Saturday, June 27, 2009

In a Cosmic Sleep /

Between Cosmic Eras / On a Cosmic Ocean: In this manner the leaning Vishnu at the National Museum in Phnom Penh resides.

Cambodia's attractions include some of the best and worst accomplishments of humanity: Angkor Wat and the Khmer Rouge' s Choeng Ek Genocidal Center / S21 Prison. It is a little disconcerting when your guesthouse has daily showings of a National Geographic special on the "Mysteries of Angkor Wat" followed by documentaries on S21, in which former prison guards stoically conduct reenactments of their daily prisoner abuses, and The Killing Fields, a well-known documentary about the longan orchard where all but 7 of the detainees from S21 were taken to be killed. It is a little strange to walk out of National Museum, riding high on the cultural accomplishments of the Khmer people, only to fend off tuk tuk drivers who want to cut you a package deal on a ride to S21 and the killing fields. Cheap, cheap. People need to make a living and the world needs to not forget what happened to Cambodia, but the glib commercialization of such a tragedy is a little nauseating.

Angkor Wat is amazing though. I would not have guessed that the god-kings that built these temples had inherited Hinduism (and curry!) from Indian merchants blown across the Andaman Sea by monsoon winds. At Angkor, I learned some of the basics of Hindu mythology, like the creation story of the Churning of the Sea of Milk, an epic tug-of-war between the demons and the gods that released countless topless goddesses into the sky. Or so it seemed from the bas-reliefs. I was particularly impressed by the "elephant gates" that I thought would have elephant statues but were actually doorways with no stairs used for mounting elephants!

On our way to Siem Reap we were treated to Khmer hip hop karaoke videos. In the darkness outside we saw fields of black lights strung on top of vertical tarps, sometimes one in front of house, sometimes whole fields of them as far as the eye could see. After drinking bottled water in Lao that was labeled as "disinfected by UV light," we thought it might be for the collection and purification of rainwater. But we later learned that the locals use the elaborate set-up to catch crickets, which they like to deep-fry and eat. They also enjoy deep-fried large furry spiders. We were too chicken to try it out, but a Frenchman told us they take like liver. Ew.

Strangely enough all of the cats in Cambodia have tail deformities, which I was first worried was actually the result of sadistic cat torture. Apparently it is the result of southeast asian cat inbreeding? Some have normal tails, but alot of have truncated tails, some with tips that are perpendicular to the rest, some like corkscrews! and some with stubs. And of course, geckos are everywhere. I tried to catch an already tail-less gecko and failed because trying to catch geckos is like trying to shoot squirrels in Oregon Trail.

Despite visiting around seven places in Lao, we only managed to visit three in Cambodia (not including bus snack breaks): Phnom Penh, Siem Reap, and the coastal beach community named after the former king, Sihanoukville.

After untangling ourselves from the mess of moto drivers at the Sihanoukville bus station, we managed to get a ride to a certain guesthouse on the main drag off the beach, but it had just sold off its last room. The driver told us he had a guesthouse in mind and took us down the beach to another place, which was also full. No matter, he carted us across the street to Chiva's Shack and we were relieved to get a room since they seemed like a hot commodity. The room was only $4, but the room was also a plywood box with a fan in what was basically a corrugated metal garage, but still we were grateful. We got some Angkor beer, swam in the incredibly warm water, read some 'Count of Monte Cristo' on a beach chair, fended off girls hawking bracelets, who were determined to "thread" the 2mm long hairs off my legs by force. They tell you they are just going to show you what it is, then all the sudden the girl and her friend have you spread eagle for an hour... it was mortifying, but now my legs are *very* smooth!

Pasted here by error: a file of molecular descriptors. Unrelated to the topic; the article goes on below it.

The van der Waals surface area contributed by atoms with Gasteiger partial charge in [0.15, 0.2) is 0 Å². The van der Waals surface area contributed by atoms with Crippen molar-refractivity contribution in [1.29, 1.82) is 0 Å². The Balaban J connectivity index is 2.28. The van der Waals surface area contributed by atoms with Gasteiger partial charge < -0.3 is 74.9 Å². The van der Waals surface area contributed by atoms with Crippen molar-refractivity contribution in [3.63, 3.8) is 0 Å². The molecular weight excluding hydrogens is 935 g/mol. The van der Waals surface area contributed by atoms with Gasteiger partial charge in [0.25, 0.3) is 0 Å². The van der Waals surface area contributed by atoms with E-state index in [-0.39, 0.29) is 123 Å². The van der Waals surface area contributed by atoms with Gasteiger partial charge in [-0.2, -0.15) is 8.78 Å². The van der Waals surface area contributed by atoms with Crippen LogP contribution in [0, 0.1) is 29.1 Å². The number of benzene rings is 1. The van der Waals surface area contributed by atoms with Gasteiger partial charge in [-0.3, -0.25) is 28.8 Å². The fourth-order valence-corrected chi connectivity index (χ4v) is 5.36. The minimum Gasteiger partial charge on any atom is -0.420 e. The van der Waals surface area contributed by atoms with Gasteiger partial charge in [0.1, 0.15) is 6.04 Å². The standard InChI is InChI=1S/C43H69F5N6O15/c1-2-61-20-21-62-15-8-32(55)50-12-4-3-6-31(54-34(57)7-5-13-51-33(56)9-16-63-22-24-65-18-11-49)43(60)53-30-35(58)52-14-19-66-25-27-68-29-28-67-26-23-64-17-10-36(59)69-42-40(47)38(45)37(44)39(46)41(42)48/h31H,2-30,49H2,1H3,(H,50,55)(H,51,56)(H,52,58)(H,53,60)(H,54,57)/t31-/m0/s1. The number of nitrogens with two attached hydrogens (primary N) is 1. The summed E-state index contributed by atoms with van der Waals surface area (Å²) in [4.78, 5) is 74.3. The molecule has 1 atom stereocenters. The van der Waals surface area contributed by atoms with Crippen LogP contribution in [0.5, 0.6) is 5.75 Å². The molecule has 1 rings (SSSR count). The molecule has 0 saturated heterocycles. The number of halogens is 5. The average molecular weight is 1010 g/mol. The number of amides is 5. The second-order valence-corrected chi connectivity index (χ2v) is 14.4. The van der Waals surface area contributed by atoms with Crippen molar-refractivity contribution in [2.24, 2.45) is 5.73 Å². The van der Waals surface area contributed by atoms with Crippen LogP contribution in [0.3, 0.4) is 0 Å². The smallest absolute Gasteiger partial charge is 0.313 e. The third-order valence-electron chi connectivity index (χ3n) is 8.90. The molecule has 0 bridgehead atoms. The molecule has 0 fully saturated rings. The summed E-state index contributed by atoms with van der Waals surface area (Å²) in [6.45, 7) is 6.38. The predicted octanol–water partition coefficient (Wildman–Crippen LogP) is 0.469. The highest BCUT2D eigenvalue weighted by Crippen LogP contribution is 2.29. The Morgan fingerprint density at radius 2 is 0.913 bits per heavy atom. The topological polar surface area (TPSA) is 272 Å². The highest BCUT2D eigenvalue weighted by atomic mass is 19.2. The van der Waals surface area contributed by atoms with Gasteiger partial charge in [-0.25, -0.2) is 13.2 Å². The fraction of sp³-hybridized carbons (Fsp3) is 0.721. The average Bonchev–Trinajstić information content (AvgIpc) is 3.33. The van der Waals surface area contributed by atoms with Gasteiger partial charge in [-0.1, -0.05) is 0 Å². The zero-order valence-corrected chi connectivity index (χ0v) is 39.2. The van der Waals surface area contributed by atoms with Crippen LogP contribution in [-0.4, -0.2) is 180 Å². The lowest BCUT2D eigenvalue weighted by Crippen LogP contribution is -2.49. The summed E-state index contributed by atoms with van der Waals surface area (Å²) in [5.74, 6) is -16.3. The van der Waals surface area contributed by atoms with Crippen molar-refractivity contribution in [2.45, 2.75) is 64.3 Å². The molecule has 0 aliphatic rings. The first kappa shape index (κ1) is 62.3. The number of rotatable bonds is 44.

There were some warning signs that Chiva's Shack was more than meets the eye: red bull cocktails sold in bucket-sized proportions, signs that said "Music all night" and "Don't start motos next to guest's rooms," and booty jams and strobe lights going during dinner, but we went to bed thinking the music would die down around midnight or at the latest 2am. Unfortunately ear plugs were no match for their sound system. We might have been more amicable to partying but hadn't gotten a good night's sleep in days on account of the ungodly screams that began at 3am from the pig slaughterhouse adjacent to our hotel in Siem Reap. Around 4am, I went out into Chiva's Shack to investigate, expecting the dj and his two friends as we had left them after dinner, but the place was packed with locals and foreigners swaying around on the dance floor, playing pool, scooting away on motos parked outside our door. I think I finally fell asleep around 5am, only to be woken up at 6am when the British girls next door settled in for the evening.

The next morning we switched hotels. We saw our British neighbors that night down the beach promoting "a really great 'full moon' party at Chiva's Shack" and did not take their flyer. Full Moon parties are a famous Thai invention that actually take place once a month on an island. This party took place every night in a shack and was hopefully not as fun as the real thing. Time will tell.

Adieu, Cambodge, adieu.

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